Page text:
For some, no doubt, this Bishops’ Report is just about the headlines: “no gay marriage, no blessings – that’s all I need to know – we can celebrate”. For others, there might be misgivings about some of the underlying ideas, but “what’s new for an evangelical in the C of E?” However, for an increasing number, this document further institutionalizes wrong theology: the idea that truth cannot be known for sure, and is subservient to unity. Paragraph 7 states that we cannot know the answers to problems the issue of sexuality throws up; that the church’s mission is to “find tentative ways forward which continue to point toward a better way of living and loving as persons in community”. Apparently, deep insights into the Kingdom of God are found in the mutual listening of incompatible ‘truth’ (a) and ‘truth’ (b), or as orthodox Christians have said historically, truth and error (para 8).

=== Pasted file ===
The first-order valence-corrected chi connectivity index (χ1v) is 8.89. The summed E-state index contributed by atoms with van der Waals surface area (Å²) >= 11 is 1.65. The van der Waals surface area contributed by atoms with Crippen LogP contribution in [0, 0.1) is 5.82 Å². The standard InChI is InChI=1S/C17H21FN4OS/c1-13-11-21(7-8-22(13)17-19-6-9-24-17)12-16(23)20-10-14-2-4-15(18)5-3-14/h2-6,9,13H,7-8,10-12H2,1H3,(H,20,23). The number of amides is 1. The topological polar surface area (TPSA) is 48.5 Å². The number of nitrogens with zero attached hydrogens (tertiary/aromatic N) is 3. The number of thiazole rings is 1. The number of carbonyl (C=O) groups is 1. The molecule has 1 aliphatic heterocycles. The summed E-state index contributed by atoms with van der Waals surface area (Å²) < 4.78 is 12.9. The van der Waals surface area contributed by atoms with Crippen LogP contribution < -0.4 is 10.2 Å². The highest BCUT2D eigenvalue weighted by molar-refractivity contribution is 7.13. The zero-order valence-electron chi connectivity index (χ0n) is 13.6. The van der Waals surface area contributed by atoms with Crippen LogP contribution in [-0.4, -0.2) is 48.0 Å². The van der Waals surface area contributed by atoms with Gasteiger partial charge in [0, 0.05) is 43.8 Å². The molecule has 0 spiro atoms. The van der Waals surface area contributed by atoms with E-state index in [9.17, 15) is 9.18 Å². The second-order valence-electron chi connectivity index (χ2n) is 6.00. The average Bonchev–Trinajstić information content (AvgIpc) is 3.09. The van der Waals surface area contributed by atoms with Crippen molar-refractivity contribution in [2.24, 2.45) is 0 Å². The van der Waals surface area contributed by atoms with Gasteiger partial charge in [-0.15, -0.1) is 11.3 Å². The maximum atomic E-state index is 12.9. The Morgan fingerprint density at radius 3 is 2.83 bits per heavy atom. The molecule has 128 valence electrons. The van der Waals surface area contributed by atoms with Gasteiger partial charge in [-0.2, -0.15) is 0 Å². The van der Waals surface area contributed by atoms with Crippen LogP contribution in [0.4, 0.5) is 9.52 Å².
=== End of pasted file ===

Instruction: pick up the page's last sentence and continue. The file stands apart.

Para 32 makes clear that the Church sees its role not as offering a clear ethical and moral guide even if it challenges the power hegomonies of the culture, but as “encompassing those who hold to sharply differing judgments”. This sees the church not as a guardian and herald of a single Person/message and a space where those who have discovered that can flourish, but a permanently contested space with different tribes and values like a conflict-ridden nation, or a ground requiring a referee in a game with opposing teams. This of course is not new, but following a well-worn path from ECUSA in the 1990’s, through the Continuing Indaba processes of the 2000’s, to the Shared Conversations that ended last year.